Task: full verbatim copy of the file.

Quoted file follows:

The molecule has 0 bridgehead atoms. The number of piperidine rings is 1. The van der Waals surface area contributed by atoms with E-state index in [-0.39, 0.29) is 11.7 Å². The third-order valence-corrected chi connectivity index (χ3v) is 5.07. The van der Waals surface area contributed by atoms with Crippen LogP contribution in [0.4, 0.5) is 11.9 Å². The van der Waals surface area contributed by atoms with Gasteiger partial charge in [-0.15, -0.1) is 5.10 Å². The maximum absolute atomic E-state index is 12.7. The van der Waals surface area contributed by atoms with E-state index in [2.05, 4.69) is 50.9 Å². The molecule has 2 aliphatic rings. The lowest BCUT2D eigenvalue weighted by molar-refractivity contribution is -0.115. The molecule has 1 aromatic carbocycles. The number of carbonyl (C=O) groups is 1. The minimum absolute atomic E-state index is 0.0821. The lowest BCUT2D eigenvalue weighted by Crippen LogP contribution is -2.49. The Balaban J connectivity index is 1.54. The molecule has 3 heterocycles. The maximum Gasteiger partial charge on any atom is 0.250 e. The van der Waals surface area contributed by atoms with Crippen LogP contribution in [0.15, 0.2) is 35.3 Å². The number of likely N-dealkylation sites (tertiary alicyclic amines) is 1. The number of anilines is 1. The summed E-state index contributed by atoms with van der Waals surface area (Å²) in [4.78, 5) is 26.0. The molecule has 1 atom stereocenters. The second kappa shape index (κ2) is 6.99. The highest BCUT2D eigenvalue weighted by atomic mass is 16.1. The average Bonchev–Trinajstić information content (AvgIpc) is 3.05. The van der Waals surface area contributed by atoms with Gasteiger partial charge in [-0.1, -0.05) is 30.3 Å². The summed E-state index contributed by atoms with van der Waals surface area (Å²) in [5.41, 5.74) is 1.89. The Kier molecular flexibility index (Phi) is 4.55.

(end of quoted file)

The molecule has 0 bridgehead atoms. The number of piperidine rings is 1. The van der Waals surface area contributed by atoms with E-state index in [-0.39, 0.29) is 11.7 Å². The third-order valence-corrected chi connectivity index (χ3v) is 5.07. The van der Waals surface area contributed by atoms with Crippen LogP contribution in [0.4, 0.5) is 11.9 Å². The van der Waals surface area contributed by atoms with Gasteiger partial charge in [-0.15, -0.1) is 5.10 Å². The maximum absolute atomic E-state index is 12.7. The van der Waals surface area contributed by atoms with E-state index in [2.05, 4.69) is 50.9 Å². The molecule has 2 aliphatic rings. The lowest BCUT2D eigenvalue weighted by molar-refractivity contribution is -0.115. The molecule has 1 aromatic carbocycles. The number of carbonyl (C=O) groups is 1. The minimum absolute atomic E-state index is 0.0821. The lowest BCUT2D eigenvalue weighted by Crippen LogP contribution is -2.49. The Balaban J connectivity index is 1.54. The molecule has 3 heterocycles. The maximum Gasteiger partial charge on any atom is 0.250 e. The van der Waals surface area contributed by atoms with Crippen LogP contribution in [0.15, 0.2) is 35.3 Å². The number of likely N-dealkylation sites (tertiary alicyclic amines) is 1. The number of anilines is 1. The summed E-state index contributed by atoms with van der Waals surface area (Å²) in [4.78, 5) is 26.0. The molecule has 1 atom stereocenters. The second kappa shape index (κ2) is 6.99. The highest BCUT2D eigenvalue weighted by atomic mass is 16.1. The average Bonchev–Trinajstić information content (AvgIpc) is 3.05. The van der Waals surface area contributed by atoms with Gasteiger partial charge in [-0.1, -0.05) is 30.3 Å². The summed E-state index contributed by atoms with van der Waals surface area (Å²) in [5.41, 5.74) is 1.89. The Kier molecular flexibility index (Phi) is 4.55.